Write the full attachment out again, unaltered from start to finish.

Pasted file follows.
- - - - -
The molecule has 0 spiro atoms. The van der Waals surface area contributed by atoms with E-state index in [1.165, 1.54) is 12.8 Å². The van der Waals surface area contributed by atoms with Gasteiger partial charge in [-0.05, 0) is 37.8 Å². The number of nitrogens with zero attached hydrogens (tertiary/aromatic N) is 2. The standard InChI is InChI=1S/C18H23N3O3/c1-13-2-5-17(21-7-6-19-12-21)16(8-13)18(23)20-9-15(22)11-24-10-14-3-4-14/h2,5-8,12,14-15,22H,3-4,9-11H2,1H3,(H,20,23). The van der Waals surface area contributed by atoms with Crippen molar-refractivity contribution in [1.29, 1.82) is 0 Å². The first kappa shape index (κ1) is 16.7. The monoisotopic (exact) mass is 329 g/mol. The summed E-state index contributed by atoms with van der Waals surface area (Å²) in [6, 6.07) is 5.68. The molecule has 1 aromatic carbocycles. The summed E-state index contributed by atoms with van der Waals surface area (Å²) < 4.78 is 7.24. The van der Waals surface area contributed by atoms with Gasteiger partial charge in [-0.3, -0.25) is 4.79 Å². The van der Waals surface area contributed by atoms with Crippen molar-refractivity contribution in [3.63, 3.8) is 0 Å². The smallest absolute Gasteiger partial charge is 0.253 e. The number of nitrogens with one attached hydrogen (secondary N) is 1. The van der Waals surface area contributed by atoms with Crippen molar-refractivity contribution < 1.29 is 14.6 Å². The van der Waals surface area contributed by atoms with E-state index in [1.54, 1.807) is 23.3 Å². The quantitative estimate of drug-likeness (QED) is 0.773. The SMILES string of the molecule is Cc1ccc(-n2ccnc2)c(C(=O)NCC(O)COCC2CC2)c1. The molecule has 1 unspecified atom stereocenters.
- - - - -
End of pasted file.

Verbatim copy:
The molecule has 0 spiro atoms. The van der Waals surface area contributed by atoms with E-state index in [1.165, 1.54) is 12.8 Å². The van der Waals surface area contributed by atoms with Gasteiger partial charge in [-0.05, 0) is 37.8 Å². The number of nitrogens with zero attached hydrogens (tertiary/aromatic N) is 2. The standard InChI is InChI=1S/C18H23N3O3/c1-13-2-5-17(21-7-6-19-12-21)16(8-13)18(23)20-9-15(22)11-24-10-14-3-4-14/h2,5-8,12,14-15,22H,3-4,9-11H2,1H3,(H,20,23). The van der Waals surface area contributed by atoms with Crippen molar-refractivity contribution in [1.29, 1.82) is 0 Å². The first kappa shape index (κ1) is 16.7. The monoisotopic (exact) mass is 329 g/mol. The summed E-state index contributed by atoms with van der Waals surface area (Å²) in [6, 6.07) is 5.68. The molecule has 1 aromatic carbocycles. The summed E-state index contributed by atoms with van der Waals surface area (Å²) < 4.78 is 7.24. The van der Waals surface area contributed by atoms with Gasteiger partial charge in [-0.3, -0.25) is 4.79 Å². The van der Waals surface area contributed by atoms with Crippen molar-refractivity contribution in [3.63, 3.8) is 0 Å². The smallest absolute Gasteiger partial charge is 0.253 e. The number of nitrogens with one attached hydrogen (secondary N) is 1. The van der Waals surface area contributed by atoms with Crippen molar-refractivity contribution < 1.29 is 14.6 Å². The van der Waals surface area contributed by atoms with E-state index in [1.54, 1.807) is 23.3 Å². The quantitative estimate of drug-likeness (QED) is 0.773. The SMILES string of the molecule is Cc1ccc(-n2ccnc2)c(C(=O)NCC(O)COCC2CC2)c1. The molecule has 1 unspecified atom stereocenters.